“Everywhere, but only in spirit”

hamilton

People ask, where’s Hamilton nowadays, and I say, everywhere, but only in spirit.  There is nobody on the current political scene who thinks anywhere near as expansively as Hamilton, and with such confidence.  Part of this is, it’s no longer a Hamiltonian age.  That went out with the visionary sixties, which ended with the stagflation years of Jimmy Carter that in turn ushered in the Reaganite no-government era we’re still in.  So, Hamilton would never be elected today; he’d be laughed out of town.  (Of course, he wasn’t elected to anything above Assemblyman then.)  But there are plenty of Burrs, if defined as opportunistic demagogues, who will say anything to excite the electorate regardless of reality.  Burr was good at that.  He was the first politician to take his message directly to the people, and not campaign through intermediaries.  But he was all about the campaign, never about the job of governing.  It is telling that, of the three leaders of the Republican side today, none has held an elected position in any level of government.  Three Burrs, no Hamiltons.       

A Story of Sorry

soapbox

Hamilton’s death in the famous duel with Burr illustrates many things—the political conflicts of the day, the class division between the two men, the obligations of an honor culture.  But one thing that I don’t believe has ever been commented on is possibly the most obvious: how hard it is for a man to say I’m sorry, even if his life is depending on it.  Bump somebody on the sidewalk, and the word comes out pretty much automatically.  “Oh, sorry!”  Nothing hard about that.  But accidentally shaft a rival at work, costing him a promotion, or maybe even his job and–?  Nothing.  A snicker, probably.  Hey, it was an accident!  But the victim of this little piece of office politics is even less likely to get an apology if he makes an issue of it.  For now “face” is involved.  Face is a concept well known to Hamilton.  It’s status, self-worth, standing, virtue.  Men go a long way to save it.  An apology admits fault, and costs “face.”  But, of course, without an apology, the gulf between the two men only grows.  The victim of this little office mishap turns into an opponent, then an active antagonist, and finally a sworn enemy who is now determined to bring you down.  He’s become Burr, and he’s gunning for you.   He’s going to make you sorry.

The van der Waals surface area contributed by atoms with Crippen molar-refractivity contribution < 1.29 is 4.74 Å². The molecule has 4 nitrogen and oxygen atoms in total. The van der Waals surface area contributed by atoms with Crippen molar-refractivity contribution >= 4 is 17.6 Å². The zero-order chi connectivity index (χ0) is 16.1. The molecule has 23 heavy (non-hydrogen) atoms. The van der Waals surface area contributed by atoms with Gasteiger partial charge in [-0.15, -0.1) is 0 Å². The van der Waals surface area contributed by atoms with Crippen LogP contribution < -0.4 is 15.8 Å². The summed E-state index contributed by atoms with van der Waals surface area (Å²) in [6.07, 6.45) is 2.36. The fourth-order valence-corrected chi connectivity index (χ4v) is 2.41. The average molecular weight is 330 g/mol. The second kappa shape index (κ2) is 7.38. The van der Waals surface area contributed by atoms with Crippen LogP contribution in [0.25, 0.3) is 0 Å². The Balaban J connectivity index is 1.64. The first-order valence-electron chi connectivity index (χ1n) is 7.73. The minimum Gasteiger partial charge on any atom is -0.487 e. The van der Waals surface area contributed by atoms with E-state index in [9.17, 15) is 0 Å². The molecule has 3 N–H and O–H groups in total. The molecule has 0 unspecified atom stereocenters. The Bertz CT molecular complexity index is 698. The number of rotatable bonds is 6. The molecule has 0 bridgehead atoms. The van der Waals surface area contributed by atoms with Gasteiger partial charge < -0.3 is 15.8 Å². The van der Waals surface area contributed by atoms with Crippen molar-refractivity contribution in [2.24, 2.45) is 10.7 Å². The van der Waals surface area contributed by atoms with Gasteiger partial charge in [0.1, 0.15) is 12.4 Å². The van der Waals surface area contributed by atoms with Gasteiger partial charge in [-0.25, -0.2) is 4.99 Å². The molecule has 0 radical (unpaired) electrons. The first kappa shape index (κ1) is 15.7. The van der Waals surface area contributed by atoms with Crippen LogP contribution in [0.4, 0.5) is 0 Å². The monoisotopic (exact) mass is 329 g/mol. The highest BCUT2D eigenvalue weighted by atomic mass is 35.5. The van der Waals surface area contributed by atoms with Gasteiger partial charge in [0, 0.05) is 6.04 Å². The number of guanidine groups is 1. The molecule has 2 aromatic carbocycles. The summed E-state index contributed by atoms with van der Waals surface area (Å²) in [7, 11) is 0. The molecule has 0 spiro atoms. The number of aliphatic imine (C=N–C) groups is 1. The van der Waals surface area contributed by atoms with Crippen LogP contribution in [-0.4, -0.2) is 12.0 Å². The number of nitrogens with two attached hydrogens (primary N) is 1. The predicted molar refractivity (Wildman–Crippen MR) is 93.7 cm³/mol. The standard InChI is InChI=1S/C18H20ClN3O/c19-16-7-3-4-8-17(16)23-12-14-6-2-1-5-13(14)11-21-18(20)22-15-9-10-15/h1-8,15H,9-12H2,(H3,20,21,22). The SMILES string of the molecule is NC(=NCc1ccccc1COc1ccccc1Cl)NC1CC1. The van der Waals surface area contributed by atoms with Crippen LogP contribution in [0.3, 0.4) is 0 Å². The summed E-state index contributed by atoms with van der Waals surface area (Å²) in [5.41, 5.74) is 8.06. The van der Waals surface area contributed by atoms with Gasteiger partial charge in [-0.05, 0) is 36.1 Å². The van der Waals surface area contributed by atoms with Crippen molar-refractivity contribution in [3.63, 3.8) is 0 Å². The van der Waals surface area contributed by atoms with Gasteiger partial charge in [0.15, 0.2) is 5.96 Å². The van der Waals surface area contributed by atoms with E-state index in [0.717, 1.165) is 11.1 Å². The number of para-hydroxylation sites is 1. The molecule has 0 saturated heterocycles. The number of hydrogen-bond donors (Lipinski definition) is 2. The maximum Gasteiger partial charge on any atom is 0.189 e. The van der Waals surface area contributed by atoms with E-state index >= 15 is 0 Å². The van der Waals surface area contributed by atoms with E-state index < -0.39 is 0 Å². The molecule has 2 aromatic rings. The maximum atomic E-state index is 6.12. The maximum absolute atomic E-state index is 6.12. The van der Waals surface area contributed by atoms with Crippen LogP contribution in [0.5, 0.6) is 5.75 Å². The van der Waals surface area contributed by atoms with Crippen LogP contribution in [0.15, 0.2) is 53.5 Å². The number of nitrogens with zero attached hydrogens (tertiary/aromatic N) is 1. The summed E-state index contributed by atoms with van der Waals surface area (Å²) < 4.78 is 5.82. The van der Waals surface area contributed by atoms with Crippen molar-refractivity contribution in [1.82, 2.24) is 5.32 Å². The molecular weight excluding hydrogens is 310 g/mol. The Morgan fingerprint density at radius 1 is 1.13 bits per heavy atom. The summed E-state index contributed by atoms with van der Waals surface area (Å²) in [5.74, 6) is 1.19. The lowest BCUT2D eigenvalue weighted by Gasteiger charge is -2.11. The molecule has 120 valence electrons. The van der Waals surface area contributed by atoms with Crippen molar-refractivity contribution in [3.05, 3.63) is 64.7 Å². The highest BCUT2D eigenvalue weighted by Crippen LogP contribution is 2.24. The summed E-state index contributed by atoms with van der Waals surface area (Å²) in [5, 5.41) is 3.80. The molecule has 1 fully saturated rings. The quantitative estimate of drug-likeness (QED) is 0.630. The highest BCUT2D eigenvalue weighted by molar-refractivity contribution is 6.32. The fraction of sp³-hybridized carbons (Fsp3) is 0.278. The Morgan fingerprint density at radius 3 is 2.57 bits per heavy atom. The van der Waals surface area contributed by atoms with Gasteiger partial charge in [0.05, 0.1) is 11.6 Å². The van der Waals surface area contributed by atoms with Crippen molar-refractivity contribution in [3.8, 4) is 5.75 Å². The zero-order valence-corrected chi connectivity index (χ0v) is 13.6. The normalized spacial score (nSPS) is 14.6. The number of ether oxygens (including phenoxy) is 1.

Publishers Weekly Reviews War of Two

Publishers Weekly – War of Two

Journalist and novelist Sedgwick (In My Blood) looks back on one of America’s earliest scandals: the duel between Alexander Hamilton, the nation’s first secretary of the treasury, and Aaron Burr, the sitting vice president. The standoff stemmed from Hamilton calling Burr dangerous, but it was fueled by the interaction of two men for whom “relative standing was everything.” Hamilton, who had risen from illegitimacy and poverty to great power, possessed “a protean ability not just to make enemies but to create them,” and his influence waned accordingly. The nation’s rising star was Aaron Burr, whose political career began as “a testament to his high standing as a lawyer and to his elite background.” Sedgwick perceptively suggests that Burr’s skill at influencing public opinion epitomized for the emerging Republicans what Hamilton’s preference for elite governance did for the Federalists: competing versions of democracy. Never gaining Thomas Jefferson’s trust even as his vice president, Burr sought a power base in New York—where Hamilton had returned after leaving the government. Both men felt unacceptably diminished; each focused on the other as cause and symbol of his own relative decline. Sedgwick shows that while the duel was not inevitable, the pair’s final encounter was predictable. Agent: Dan Conaway, Writers House. (Nov.)